- Plan Reviewed: eFax Plus
- Free Trial Period: 30 days free trial.
- Monthly Fees: $16.95
- Page Counts: Send 150 pages a month and receive 150 pages a month.
- Users: 5 per fax number.
- Overage Charges: 10¢ per page sent or received over limit.
- Mobile App: iOS and Android.
Choose eFax if:
- You need a decent fax archive search function.
- You need to send large files securely.
- Having a mobile app is important.
- You need an international fax number.
Don’t choose eFax if:
- You’re overly concerned with the cost: benefit ratio.
- You want to update or change the cover page.
- You expect to be primarily sending OR receiving, instead of both.
- You need to send faxes internationally.
eFax is hard to recommend since the costs are so high with relatively little value. While it has features enough to be competitive with other major online fax services, it’s probably better to pass up.
Check out our roundup of Best Online Fax Services
Let’s address the elephant in the room: eFax charges a $10 set up fee.
Why? There’s no discernable reason. It offers the exact same service as every other online fax service and has no distinct advantages. It’s remarkably average in every respect except pricing, where it is abnormally expensive.
It’s not like you make up that $10 over time by using a cheap plan, no, it’s just money-grubbing on the behalf of eFax (which is owned by j2 Global, a mega-conglomerate that also owns about half of the other online fax services).
There is a well-concealed free option for eFax, beyond the 30-day free trial. It allows you to receive up to 20 faxes per month and… that’s it. No sending faxes or using any convenient features. The only upside is that you don’t have to enter payment information.
Somewhat unconventionally, the pricing tiers start with a plan called “eFax Plus”. After you get over sticker shock from the price tag, you may notice that eFax distinguishes between pages sent and received. This is a supremely irritating policy that most online fax services have done away with by introducing shared pools of pages.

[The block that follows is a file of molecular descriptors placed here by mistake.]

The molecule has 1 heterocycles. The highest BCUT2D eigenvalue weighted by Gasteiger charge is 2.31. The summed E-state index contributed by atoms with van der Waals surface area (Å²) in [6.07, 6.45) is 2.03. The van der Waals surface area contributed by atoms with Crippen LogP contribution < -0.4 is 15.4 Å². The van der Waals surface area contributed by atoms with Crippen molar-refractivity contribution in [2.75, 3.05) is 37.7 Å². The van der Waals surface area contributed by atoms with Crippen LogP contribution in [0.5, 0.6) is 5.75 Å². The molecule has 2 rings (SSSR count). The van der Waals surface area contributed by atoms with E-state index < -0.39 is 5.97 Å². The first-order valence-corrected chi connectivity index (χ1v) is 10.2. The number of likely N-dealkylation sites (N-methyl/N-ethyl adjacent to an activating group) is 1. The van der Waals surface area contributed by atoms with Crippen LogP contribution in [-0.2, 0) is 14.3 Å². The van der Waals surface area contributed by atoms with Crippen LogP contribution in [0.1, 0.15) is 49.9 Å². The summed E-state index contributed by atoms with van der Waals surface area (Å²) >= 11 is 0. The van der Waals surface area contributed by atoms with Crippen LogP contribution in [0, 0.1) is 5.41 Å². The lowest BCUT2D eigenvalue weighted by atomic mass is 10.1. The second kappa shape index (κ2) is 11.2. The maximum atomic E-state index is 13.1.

Not so with eFax.
Considering that there are several other services that charge less than half and give you twice as many (shared!) pages, it would be silly to choose eFax if fax volume or flexibility were one of your primary motivations.
To add insult to injury, eFax has a 10¢ overage charge. While that’s not overly expensive in and of itself, in combination with your measly 150 pages a month it’s pretty likely that you’ll see that overage charge on occasion.
You can bump up to the eFax Pro plan for an extra few bucks a month ($19.95). With this upgrade you receive an extremely lavish extra 50 pages sent and received each month (+100 pages total). For comparison, you could also just pay a 3¢ overage charge (available on several other services) and get the same value without a subscription increase.
eFax allows you to fax internationally (for a price). Where other international fax options usually just consume extra pages from your page pool, eFax skips that and goes straight to the source: your wallet. Price per page varies by country, but it ranges from 10¢ to more than a dollar.
The final nail in the coffin is their yearly pricing. If you elect to pay the entire cost for the year upfront, you get a generous 2 months of service for free! When factoring in those cost savings, eFax is… still more expensive than practically every other service (even billed monthly).
Upon signing up for eFax, you are presented with a few options for fax numbers. You can port your old number, sign up for a local one, choose a toll-free number. All of those are free services.
If you’re willing to fork over a little extra, you can choose an international number. This is a useful feature that not many other online fax services provide.
Additionally, it’s possible to set up a voicemail for your fax number. It’s not a standard offering, but you can request it during account setup. It’s useful in case someone mistakes your fax number for a regular phone number. Voicemails are recorded and sent to you as an email attachment.
eFax has several ways to access your faxes: a standard web portal, a desktop application, and the mobile app.
The app is surprisingly good; maybe the best phone app of any online fax service. It does everything you would expect (including signatures) in an intuitive way. It’s also available for both major mobile operating systems, which is a plus.
The desktop application should be avoided at all costs. It is abysmal. It’s clearly a hold-over from their founding way back in 1993, and it apparently hasn’t been changed since. Want flashbacks to Hotmail? You’ll find them here.